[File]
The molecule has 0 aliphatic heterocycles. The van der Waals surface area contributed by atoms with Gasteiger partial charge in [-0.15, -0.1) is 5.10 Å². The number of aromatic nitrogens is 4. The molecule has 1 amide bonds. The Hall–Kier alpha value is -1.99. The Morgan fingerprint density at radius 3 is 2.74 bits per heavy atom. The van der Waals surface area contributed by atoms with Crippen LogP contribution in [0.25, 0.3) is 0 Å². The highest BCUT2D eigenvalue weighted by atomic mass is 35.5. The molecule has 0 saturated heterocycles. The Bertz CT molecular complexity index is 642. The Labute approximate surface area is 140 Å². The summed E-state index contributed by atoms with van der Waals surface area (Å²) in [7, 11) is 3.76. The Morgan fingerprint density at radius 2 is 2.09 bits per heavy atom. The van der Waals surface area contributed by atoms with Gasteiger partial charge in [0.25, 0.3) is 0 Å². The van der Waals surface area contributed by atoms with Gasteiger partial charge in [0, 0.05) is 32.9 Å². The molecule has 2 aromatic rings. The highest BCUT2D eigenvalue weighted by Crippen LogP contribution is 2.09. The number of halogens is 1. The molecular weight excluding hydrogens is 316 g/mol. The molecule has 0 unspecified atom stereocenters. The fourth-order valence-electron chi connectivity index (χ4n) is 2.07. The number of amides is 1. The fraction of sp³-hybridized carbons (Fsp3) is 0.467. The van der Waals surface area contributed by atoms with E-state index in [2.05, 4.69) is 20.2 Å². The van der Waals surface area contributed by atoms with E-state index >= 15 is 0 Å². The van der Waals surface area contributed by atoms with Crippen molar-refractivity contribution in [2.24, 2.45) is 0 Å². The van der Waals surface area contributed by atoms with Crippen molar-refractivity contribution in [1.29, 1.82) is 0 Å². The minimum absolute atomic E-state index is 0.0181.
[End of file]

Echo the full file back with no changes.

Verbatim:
The molecule has 0 aliphatic heterocycles. The van der Waals surface area contributed by atoms with Gasteiger partial charge in [-0.15, -0.1) is 5.10 Å². The number of aromatic nitrogens is 4. The molecule has 1 amide bonds. The Hall–Kier alpha value is -1.99. The Morgan fingerprint density at radius 3 is 2.74 bits per heavy atom. The van der Waals surface area contributed by atoms with Crippen LogP contribution in [0.25, 0.3) is 0 Å². The highest BCUT2D eigenvalue weighted by atomic mass is 35.5. The molecule has 0 saturated heterocycles. The Bertz CT molecular complexity index is 642. The Labute approximate surface area is 140 Å². The summed E-state index contributed by atoms with van der Waals surface area (Å²) in [7, 11) is 3.76. The Morgan fingerprint density at radius 2 is 2.09 bits per heavy atom. The van der Waals surface area contributed by atoms with Gasteiger partial charge in [0.25, 0.3) is 0 Å². The van der Waals surface area contributed by atoms with Gasteiger partial charge in [0, 0.05) is 32.9 Å². The molecule has 2 aromatic rings. The highest BCUT2D eigenvalue weighted by Crippen LogP contribution is 2.09. The number of halogens is 1. The molecular weight excluding hydrogens is 316 g/mol. The molecule has 0 unspecified atom stereocenters. The fourth-order valence-electron chi connectivity index (χ4n) is 2.07. The number of amides is 1. The fraction of sp³-hybridized carbons (Fsp3) is 0.467. The van der Waals surface area contributed by atoms with E-state index in [2.05, 4.69) is 20.2 Å². The van der Waals surface area contributed by atoms with E-state index >= 15 is 0 Å². The van der Waals surface area contributed by atoms with Crippen molar-refractivity contribution in [2.24, 2.45) is 0 Å². The van der Waals surface area contributed by atoms with Crippen molar-refractivity contribution in [1.29, 1.82) is 0 Å². The minimum absolute atomic E-state index is 0.0181.